Around F.C., Commentary, Local Commentary

Editorial: Kudos to Harry Shovlin!

Sometimes it can take awhile for the real story to come out, especially if official sources are less than forthcoming. Such has been the case for what’s reported in this edition on the circumstances surrounding the City of Falls Church’s controversial (at the time) acquisition and disposal of the seven acres known then as the Kisling tract which became home to a northern Virginia extension of Virginia Tech (and U.Va. at the time).

It’s important that, even more than two dozen years after the fact, the real story finally gets told, and all the credit goes to Harry Shovlin, considered by many long-timers here the unofficial mayor of this burg. Harry has been in the public eye mostly for his shepherding of the City’s efforts to pay homage to its war veterans, and Harry’s unofficial “offices” are at the American Legion Hall on N. Oak Street, in the back meeting space that few but real American war heroes ever get to see despite the plethora of public events that go on there in the front meeting space.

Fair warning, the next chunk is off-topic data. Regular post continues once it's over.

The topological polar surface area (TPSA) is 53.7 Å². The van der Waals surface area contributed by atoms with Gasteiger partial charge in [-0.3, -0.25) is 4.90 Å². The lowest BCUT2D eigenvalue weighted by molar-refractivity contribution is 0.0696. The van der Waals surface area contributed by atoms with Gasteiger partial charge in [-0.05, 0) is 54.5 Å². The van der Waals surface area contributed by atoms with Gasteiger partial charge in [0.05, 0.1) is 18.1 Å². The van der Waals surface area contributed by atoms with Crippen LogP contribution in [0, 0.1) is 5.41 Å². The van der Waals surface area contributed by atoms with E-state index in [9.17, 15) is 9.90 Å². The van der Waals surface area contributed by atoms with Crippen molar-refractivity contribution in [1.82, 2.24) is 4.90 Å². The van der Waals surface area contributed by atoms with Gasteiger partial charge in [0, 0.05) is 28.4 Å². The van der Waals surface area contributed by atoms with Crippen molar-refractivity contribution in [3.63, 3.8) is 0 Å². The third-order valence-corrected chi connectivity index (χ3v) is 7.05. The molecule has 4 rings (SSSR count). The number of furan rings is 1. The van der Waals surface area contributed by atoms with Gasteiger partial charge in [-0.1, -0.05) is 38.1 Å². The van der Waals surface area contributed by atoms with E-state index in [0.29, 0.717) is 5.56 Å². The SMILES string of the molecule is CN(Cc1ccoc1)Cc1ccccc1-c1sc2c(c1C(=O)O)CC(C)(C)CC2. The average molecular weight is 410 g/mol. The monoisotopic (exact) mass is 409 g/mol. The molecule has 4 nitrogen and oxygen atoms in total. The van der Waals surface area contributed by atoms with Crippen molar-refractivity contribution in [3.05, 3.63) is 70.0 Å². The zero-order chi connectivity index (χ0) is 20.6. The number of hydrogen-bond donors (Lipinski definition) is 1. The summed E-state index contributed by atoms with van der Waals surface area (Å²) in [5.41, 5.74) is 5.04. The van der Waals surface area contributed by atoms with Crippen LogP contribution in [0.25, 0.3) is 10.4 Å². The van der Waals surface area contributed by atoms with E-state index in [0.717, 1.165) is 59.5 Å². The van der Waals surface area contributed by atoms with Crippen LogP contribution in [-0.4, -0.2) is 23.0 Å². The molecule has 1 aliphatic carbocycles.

Harry is also known for his decades of devoted teaching at the then-George Mason, now Meridian, High School, and he has friends all over this community who are his former students. He is that rare person in any community who knows, proverbially speaking, “where all the bodies are buried,” although he has nothing to offer about the whereabouts of Jimmy Hoffa’s remains.

Readers will see in this edition to the real story, for the first time, of what actually transpired in 1995, when a complicated swap took place behind closed doors to win the furiously-contested bid at the time that led to the joint decision by Virginia Tech and the University of Virginia to select the site in question over bids from every other jurisdiction in the region. Having what was called the two universities’ “Grad Center” to locate in their jurisdiction was considered by all the monumental feather in whomever’s cap that would win it, not the least of which was giant Fairfax County, just across the street from the tiny independent jurisdiction known as Falls Church. The City’s involvement lay in the fact that it owned the tract in question.

The News-Press editorialized furiously opposing the decision to have the Grad Center located there mainly because of the value of the real estate on which it was to sit (the area around that West Falls Church Metro was more than once characterized as “the most valuable real estate on the eastern seaboard” by then-City Manager David Lasso) and it was deemed inexplicable why the Falls Church City Council would agree unanimously to hand it over to the two universities for a veritable song ($1 a year for 25 years).

But after all this time, now we know how much more there was to the story that was simply never made public at the time. Thanks, Harry!